The summer sun can be pleasant during relaxing days spent at the beach, but no homeowner wants to deal with excessive heat in his or her own house. Most modern homes have air conditioning, but running an AC unit full-time can get expensive. That’s why it’s important to find other ways to reduce heat transfer during the hottest months. A good deal of summer heat enters homes through their windows. Even if the windows are airtight, some unnecessary thermal transfer might still be occurring. Read on to find out how to minimize solar gain from windows to keep the home cool in the summer without spending a fortune on air conditioning.
One of the best ways to reduce solar heat gain is to have the windows tinted. At Home Window Tint can prevent up to 76% of solar heat from ever entering the home, reducing the amount of work its AC system needs to do to keep it cool. Homeowners who have their windows tinted will find that they can save money on their monthly utility bills and extend the functional lifespans of their residential air conditioning units.
Interior Window Treatments
Most homeowners find that window tinting is enough to reduce solar gain by itself, but those who want to go the extra mile can also install interior window treatments like curtains or drapes. The downside of this method is that it has a more dramatic effect on natural lighting. There’s no sense in trying to cut back on cooling costs only to spend that money on keeping artificial lights burning all day long, but on the hottest days of summer, some homeowners find that it’s worth the trade off.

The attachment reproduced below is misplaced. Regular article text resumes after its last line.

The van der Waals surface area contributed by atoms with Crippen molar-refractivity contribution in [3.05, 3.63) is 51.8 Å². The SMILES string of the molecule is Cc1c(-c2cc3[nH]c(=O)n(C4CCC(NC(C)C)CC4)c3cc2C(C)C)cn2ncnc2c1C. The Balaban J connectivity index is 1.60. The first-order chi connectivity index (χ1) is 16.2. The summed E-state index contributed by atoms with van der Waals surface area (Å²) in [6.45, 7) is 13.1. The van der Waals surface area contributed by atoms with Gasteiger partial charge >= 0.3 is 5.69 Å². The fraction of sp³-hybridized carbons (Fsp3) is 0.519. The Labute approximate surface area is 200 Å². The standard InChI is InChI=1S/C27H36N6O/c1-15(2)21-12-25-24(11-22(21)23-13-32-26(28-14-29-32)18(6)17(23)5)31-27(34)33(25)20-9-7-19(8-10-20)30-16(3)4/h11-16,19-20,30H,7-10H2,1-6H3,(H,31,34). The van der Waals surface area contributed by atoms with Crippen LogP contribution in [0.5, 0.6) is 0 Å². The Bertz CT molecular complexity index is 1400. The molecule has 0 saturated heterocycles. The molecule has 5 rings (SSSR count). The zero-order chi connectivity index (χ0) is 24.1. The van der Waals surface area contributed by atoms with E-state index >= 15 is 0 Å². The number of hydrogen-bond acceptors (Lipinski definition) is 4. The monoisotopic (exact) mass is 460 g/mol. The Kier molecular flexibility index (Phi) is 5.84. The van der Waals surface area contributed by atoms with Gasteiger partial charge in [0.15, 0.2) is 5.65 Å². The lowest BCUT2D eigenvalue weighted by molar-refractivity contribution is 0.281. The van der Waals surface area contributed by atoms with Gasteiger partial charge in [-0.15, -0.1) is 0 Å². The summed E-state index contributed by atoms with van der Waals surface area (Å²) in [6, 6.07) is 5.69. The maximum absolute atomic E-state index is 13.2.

One nice thing about curtains and drapes is that they can be opened and closed at will. That means in the winter, homeowners can open their drapes to let the sun in to heat their rooms.
Awnings can also reduce heat gain by shading the windows. They are installed on the home’s exterior, usually on its south-facing or west-facing windows. Besides keeping homes cooler in the summer, exterior awnings also add some extra curb appeal to both contemporary and traditionally styled homes.
When choosing awnings, keep in mind that opaque, tightly woven fabrics are more effective at keeping out the sun than flimsier alternatives and that light-colored fabrics reflect it better. One downside to exterior awnings is that they tend to trap hot air next to windows, which means homeowners may have to open them for ventilation. This makes them impractical for exceptionally hot summer days when homeowners really have no choice but to run their air conditioners.
Similar to awnings but much larger, roof overhangs block heat in the summer. They’re permanent architectural features best used on the south-facing sides of the home, and they can pack a double punch by providing shade for patios. Roof overhangs can be prohibitively expensive to install, though, as they really need to be professionally designed and built to be effective.
The Bottom Line
Most homeowners find that the best solution is to combine two or more of the methods described above for maximum effect. Window tinting is arguably the most practical of these methods as it requires next to no maintenance and doesn’t cost a lot of money to install, but none of them are mutually exclusive.